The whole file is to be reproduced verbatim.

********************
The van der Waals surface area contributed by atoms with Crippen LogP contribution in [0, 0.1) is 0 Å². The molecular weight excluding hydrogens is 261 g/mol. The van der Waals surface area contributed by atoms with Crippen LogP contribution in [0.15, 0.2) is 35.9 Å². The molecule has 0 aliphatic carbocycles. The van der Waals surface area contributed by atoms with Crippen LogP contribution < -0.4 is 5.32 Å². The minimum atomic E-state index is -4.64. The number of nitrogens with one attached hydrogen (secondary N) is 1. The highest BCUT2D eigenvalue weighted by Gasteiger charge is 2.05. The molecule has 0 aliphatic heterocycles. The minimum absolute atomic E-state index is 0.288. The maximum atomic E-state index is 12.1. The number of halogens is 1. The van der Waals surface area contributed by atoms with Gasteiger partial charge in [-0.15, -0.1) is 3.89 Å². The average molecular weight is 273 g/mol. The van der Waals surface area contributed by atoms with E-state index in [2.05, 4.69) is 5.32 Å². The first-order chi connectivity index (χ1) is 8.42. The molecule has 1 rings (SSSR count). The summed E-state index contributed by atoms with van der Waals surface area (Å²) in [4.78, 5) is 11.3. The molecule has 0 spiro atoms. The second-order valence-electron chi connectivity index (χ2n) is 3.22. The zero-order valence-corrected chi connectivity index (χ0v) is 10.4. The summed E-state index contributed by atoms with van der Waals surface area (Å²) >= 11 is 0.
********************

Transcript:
The van der Waals surface area contributed by atoms with Crippen LogP contribution in [0, 0.1) is 0 Å². The molecular weight excluding hydrogens is 261 g/mol. The van der Waals surface area contributed by atoms with Crippen LogP contribution in [0.15, 0.2) is 35.9 Å². The molecule has 0 aliphatic carbocycles. The van der Waals surface area contributed by atoms with Crippen LogP contribution < -0.4 is 5.32 Å². The minimum atomic E-state index is -4.64. The number of nitrogens with one attached hydrogen (secondary N) is 1. The highest BCUT2D eigenvalue weighted by Gasteiger charge is 2.05. The molecule has 0 aliphatic heterocycles. The minimum absolute atomic E-state index is 0.288. The maximum atomic E-state index is 12.1. The number of halogens is 1. The van der Waals surface area contributed by atoms with Gasteiger partial charge in [-0.15, -0.1) is 3.89 Å². The average molecular weight is 273 g/mol. The van der Waals surface area contributed by atoms with E-state index in [2.05, 4.69) is 5.32 Å². The first-order chi connectivity index (χ1) is 8.42. The molecule has 1 rings (SSSR count). The summed E-state index contributed by atoms with van der Waals surface area (Å²) in [4.78, 5) is 11.3. The molecule has 0 spiro atoms. The second-order valence-electron chi connectivity index (χ2n) is 3.22. The zero-order valence-corrected chi connectivity index (χ0v) is 10.4. The summed E-state index contributed by atoms with van der Waals surface area (Å²) >= 11 is 0.